Frequent consumptions of hepatica, especially in the form of infused water, help to ease the burden pancreases have to carry. Hepatica consists of many chemicals whose functions are to break down carbohydrates, proteins and lipids, such as flavonoids. Not only that, some of the chemical compounds in hepatica is also known to have stimulating properties toward many internal organs, which are mostly related to digestive system.

3. Remedy for Liver Conditions

Hepatica has been used by people of old as herbal remedy for liver diseases. There are basically many herbs and even vegetables which are said to improve liver conditions, such as turmeric, ginger, sweet potatoes and raw vegetables in general. Anyway, the practices seemed to go on that people associates hepatica with medicine for liver.

4. Helps Regulating Bowel Function

Hepatica’s astringent nature helps to stimulate the contractions in the gastro internal tracts. Thus, the digestion processes are also sped up. Thus, drinking hepatica tea might be considered as alternative treatment for digestion problems such as constipations where the functions of the bowel areas aren’t working quite as it should be.

5. Might Help in Reducing Cholesterol

Hepatica is an alternative solution to reduce the cholesterol level in the blood. The methods by which hepatica works seem to stimulate metabolism and cleansing the blood from some harmful substances. Although doesn’t work directly at reducing cholesterol, the presence of hepatica as tonic for liver certainly help the work of liver in breaking down cholesterol.

6. Relieves Stomach Discomfort

It seems that when it comes to herbal remedies, some of them can be fixes for multiple health problems. Such is the case with hepatica, while its primary use is to cure liver diseases; turns out people have been using it for other purposes too. Being drunk as an herbal drink, hepatica can give mild astringent feeling to the stomach which is supposed to be relaxing and soothing to the stomach.

7. Stimulates Blood Circulations

Astringent nature of hepatica makes it possible for hepatica to contracts many involuntary muscles in our bodies. Thus, the extra works which the muscles have to bear will signal the brain to supply more blood. In turn, the brain makes the heart to pump more blood and thus increasing blood circulation. Unfortunately, the method of by which hepatica influencing blood circulation is not really well-documented or even ever documented at all.

8. Stimulates Appetites

Due to its mild and relatively safe nature, people are using hepatica as tonic for various purposes. Some use it daily the way they do with tea. Very little does everyone know why and how it works, but people also use hepatica for appetite stimulants. Some considers the taste to be the cause, as is the case with herbal plants in particular; hepatica’s strong scent might induce enhanced appetite.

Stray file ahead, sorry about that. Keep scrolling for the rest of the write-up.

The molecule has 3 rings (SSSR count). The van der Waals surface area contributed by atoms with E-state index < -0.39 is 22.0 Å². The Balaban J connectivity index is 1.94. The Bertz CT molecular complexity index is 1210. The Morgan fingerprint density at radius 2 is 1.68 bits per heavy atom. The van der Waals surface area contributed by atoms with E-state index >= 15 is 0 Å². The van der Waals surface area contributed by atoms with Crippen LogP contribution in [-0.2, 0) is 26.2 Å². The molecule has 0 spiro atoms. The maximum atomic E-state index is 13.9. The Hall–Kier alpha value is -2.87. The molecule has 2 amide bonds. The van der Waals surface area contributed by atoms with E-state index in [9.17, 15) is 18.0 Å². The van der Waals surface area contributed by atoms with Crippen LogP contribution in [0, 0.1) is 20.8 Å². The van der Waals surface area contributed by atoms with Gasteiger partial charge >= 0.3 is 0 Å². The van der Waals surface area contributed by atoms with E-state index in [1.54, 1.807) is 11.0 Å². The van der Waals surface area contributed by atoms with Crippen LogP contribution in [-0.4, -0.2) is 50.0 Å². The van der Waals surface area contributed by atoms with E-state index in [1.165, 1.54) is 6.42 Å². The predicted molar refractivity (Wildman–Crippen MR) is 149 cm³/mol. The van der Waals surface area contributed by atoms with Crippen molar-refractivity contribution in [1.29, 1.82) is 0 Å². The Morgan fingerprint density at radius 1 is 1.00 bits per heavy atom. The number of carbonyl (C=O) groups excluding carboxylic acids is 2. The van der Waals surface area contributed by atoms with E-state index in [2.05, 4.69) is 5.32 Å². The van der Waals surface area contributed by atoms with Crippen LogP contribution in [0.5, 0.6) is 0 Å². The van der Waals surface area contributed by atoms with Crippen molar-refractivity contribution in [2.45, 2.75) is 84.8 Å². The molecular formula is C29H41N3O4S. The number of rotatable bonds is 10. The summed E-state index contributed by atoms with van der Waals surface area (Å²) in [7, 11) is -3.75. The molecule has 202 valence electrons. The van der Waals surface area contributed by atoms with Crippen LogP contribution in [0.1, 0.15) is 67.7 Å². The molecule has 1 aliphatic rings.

9. Soothing to the Nerves

Liverwort when drunk as a tea, it has all the relaxing and soothing benefits that most of herbal tea does. Flavonoids as well as saponins contents in hepatica work wondrously together as both anti-inflammatory and antioxidative agents. As is the case with some herbs and spices that contain saponins, such as garlics and gingers, hepatica can also help relaxing the tensions in the muscles as well as the nerves.

Traditional uses and benefits of Liverworts

  • Leaves and flowers are astringent, demulcent, diuretic, rubefacient, tonic and vulnerary.
  • It is a mild remedy that is little used in modern herbalism, but it is sometimes used in treating disorders of the liver and gall bladder, indigestion etc.
  • Externally, it is applied to skin diseases, slow healing cuts etc.
  • Herb was widely used in folk medicine, particularly for the treatment of diseases of the liver and gallbladder.
  • Extracts or decoctions made from the leaves have been used in herbal medicine for the treatment of liver ailments, gallbladder ailments and digestive disorders, and to treat coughing and bronchitis.
  • Herb can be used as a gargle for inflammation of the gums and chronic irritation of the neck and throat.
  • It has also been used as an herbal remedy for kidney and bladder diseases.
  • Herb was once used externally to treat slow healing wounds, minor injuries, ringworm, and sunburn and to get rid of freckles.
  • In homeopathy, it is still used in diluted alcohol extract against bronchitis.

Ayurvedic Health benefits of Liverworts

  • Liver, Kidney diseases: Add 2 tbsp of dried Hepatica to 2-3 cups of Whiskey. Let it stand for 20-25 days at room temperature. Strain and take 10-12 drops on a sugar cube, thrice a day for liver, kidney diseases.
  • Gallbladder Diseases: Prepare a tincture by using 2 tbsp of dried herbs with ½ quarts of Whiskey. Take 10-15 drops, 3 times daily on a sugar cube.


Main preparations: Tea, capsules, liquid extract, ointment, tincture

  • Tea: Hepatica infusion is made from the leaves, and it is used to treat fevers, liver ailments, and constipation. Externally, it is applied as a wash for swollen breasts.
  • Capsules: Liverleaf capsules are available as an antioxidant liver support for humans and pets alike, such as small dogs and cats. It is often mixed with other herbs, such as milk thistle.
  • Liquid extract: A liquid extract of hepatica blended with other herbs is thought to aid and cleanse the liver.
  • Ointment: A liverleaf ointment or salve made from fresh, juiced leaves is believed to accelerate wound healing due to its astringent, antibacterial properties.
  • Tincture: A concentrated solution – made from dried leaves macerated in alcohol and diluted in a glass of water – traditionally aids liver, gallbladder, and kidney function.


  • Plant is poisonous in large doses.
  • Toxic principle is dissipated by heat or drying.
  • Excess use may cause mucosal irritation, vomiting, and stomach ache.
  • Fresh plant may cause irritation on the skin.
  • Severe irritation of the digestive tract follows ingestion of the unprocessed plant.
  • When used internally, it may irritate the kidney, stomach, and urinary tract and also may cause diarrhea.
  • Other side effects that have been reported on an external usage include pus-filled blisters, itches, and irritation.
  • Pregnant and breast-feeding woman is advised not to take liverwort or any other supplement that may contain this ingredient.
  • People suffering from hypercholesterolemia must be extra careful, because it may change lipid levels.